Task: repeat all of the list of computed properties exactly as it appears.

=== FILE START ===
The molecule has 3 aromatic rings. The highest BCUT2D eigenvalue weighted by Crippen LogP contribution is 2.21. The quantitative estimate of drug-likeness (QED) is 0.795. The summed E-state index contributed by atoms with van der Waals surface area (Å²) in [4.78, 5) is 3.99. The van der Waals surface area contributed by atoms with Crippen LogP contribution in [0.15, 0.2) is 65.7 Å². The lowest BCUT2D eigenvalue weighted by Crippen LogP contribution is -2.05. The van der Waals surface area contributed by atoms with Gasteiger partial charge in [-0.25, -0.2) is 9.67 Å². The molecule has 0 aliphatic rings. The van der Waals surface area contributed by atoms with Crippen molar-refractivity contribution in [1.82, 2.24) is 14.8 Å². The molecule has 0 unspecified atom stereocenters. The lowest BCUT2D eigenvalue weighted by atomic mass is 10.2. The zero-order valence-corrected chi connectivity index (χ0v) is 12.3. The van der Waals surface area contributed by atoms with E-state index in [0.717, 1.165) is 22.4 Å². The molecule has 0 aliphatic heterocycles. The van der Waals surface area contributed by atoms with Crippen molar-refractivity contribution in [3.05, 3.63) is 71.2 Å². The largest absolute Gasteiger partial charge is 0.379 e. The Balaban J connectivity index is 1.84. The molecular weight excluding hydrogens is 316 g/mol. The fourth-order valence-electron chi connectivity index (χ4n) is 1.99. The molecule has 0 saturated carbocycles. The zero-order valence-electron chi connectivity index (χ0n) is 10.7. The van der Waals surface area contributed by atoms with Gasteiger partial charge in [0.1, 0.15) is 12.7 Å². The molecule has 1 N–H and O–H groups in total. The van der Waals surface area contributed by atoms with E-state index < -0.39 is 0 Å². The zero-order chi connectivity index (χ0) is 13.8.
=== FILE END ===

The molecule has 3 aromatic rings. The highest BCUT2D eigenvalue weighted by Crippen LogP contribution is 2.21. The quantitative estimate of drug-likeness (QED) is 0.795. The summed E-state index contributed by atoms with van der Waals surface area (Å²) in [4.78, 5) is 3.99. The van der Waals surface area contributed by atoms with Crippen LogP contribution in [0.15, 0.2) is 65.7 Å². The lowest BCUT2D eigenvalue weighted by Crippen LogP contribution is -2.05. The van der Waals surface area contributed by atoms with Gasteiger partial charge in [-0.25, -0.2) is 9.67 Å². The molecule has 0 aliphatic rings. The van der Waals surface area contributed by atoms with Crippen molar-refractivity contribution in [1.82, 2.24) is 14.8 Å². The molecule has 0 unspecified atom stereocenters. The lowest BCUT2D eigenvalue weighted by atomic mass is 10.2. The zero-order valence-corrected chi connectivity index (χ0v) is 12.3. The van der Waals surface area contributed by atoms with E-state index in [0.717, 1.165) is 22.4 Å². The molecule has 0 aliphatic heterocycles. The van der Waals surface area contributed by atoms with Crippen molar-refractivity contribution in [3.05, 3.63) is 71.2 Å². The largest absolute Gasteiger partial charge is 0.379 e. The Balaban J connectivity index is 1.84. The molecular weight excluding hydrogens is 316 g/mol. The fourth-order valence-electron chi connectivity index (χ4n) is 1.99. The molecule has 0 saturated carbocycles. The zero-order valence-electron chi connectivity index (χ0n) is 10.7. The van der Waals surface area contributed by atoms with Gasteiger partial charge in [0.1, 0.15) is 12.7 Å². The molecule has 1 N–H and O–H groups in total. The van der Waals surface area contributed by atoms with E-state index < -0.39 is 0 Å². The zero-order chi connectivity index (χ0) is 13.8.